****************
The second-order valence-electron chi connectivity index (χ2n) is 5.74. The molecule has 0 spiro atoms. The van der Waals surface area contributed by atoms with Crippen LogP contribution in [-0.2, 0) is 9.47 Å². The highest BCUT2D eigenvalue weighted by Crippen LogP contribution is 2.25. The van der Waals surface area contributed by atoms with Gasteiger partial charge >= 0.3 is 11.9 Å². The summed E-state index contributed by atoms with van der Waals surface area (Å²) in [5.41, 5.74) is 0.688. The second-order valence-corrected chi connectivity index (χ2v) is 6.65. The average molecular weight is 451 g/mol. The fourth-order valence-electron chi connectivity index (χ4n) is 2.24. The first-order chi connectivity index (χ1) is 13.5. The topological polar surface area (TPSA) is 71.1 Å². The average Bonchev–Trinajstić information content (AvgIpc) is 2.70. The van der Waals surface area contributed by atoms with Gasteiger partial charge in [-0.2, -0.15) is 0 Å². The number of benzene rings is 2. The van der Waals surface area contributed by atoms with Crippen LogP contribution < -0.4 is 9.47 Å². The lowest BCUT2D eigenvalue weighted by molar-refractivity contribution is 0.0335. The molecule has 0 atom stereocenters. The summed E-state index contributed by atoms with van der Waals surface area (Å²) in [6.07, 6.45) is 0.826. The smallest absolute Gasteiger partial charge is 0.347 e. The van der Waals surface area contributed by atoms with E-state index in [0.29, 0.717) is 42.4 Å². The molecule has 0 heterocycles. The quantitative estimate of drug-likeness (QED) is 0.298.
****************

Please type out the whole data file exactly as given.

The second-order valence-electron chi connectivity index (χ2n) is 5.74. The molecule has 0 spiro atoms. The van der Waals surface area contributed by atoms with Crippen LogP contribution in [-0.2, 0) is 9.47 Å². The highest BCUT2D eigenvalue weighted by Crippen LogP contribution is 2.25. The van der Waals surface area contributed by atoms with Gasteiger partial charge >= 0.3 is 11.9 Å². The summed E-state index contributed by atoms with van der Waals surface area (Å²) in [5.41, 5.74) is 0.688. The second-order valence-corrected chi connectivity index (χ2v) is 6.65. The average molecular weight is 451 g/mol. The fourth-order valence-electron chi connectivity index (χ4n) is 2.24. The first-order chi connectivity index (χ1) is 13.5. The topological polar surface area (TPSA) is 71.1 Å². The average Bonchev–Trinajstić information content (AvgIpc) is 2.70. The van der Waals surface area contributed by atoms with Gasteiger partial charge in [-0.2, -0.15) is 0 Å². The number of benzene rings is 2. The van der Waals surface area contributed by atoms with Crippen LogP contribution < -0.4 is 9.47 Å². The lowest BCUT2D eigenvalue weighted by molar-refractivity contribution is 0.0335. The molecule has 0 atom stereocenters. The summed E-state index contributed by atoms with van der Waals surface area (Å²) in [6.07, 6.45) is 0.826. The smallest absolute Gasteiger partial charge is 0.347 e. The van der Waals surface area contributed by atoms with E-state index in [0.29, 0.717) is 42.4 Å². The molecule has 0 heterocycles. The quantitative estimate of drug-likeness (QED) is 0.298.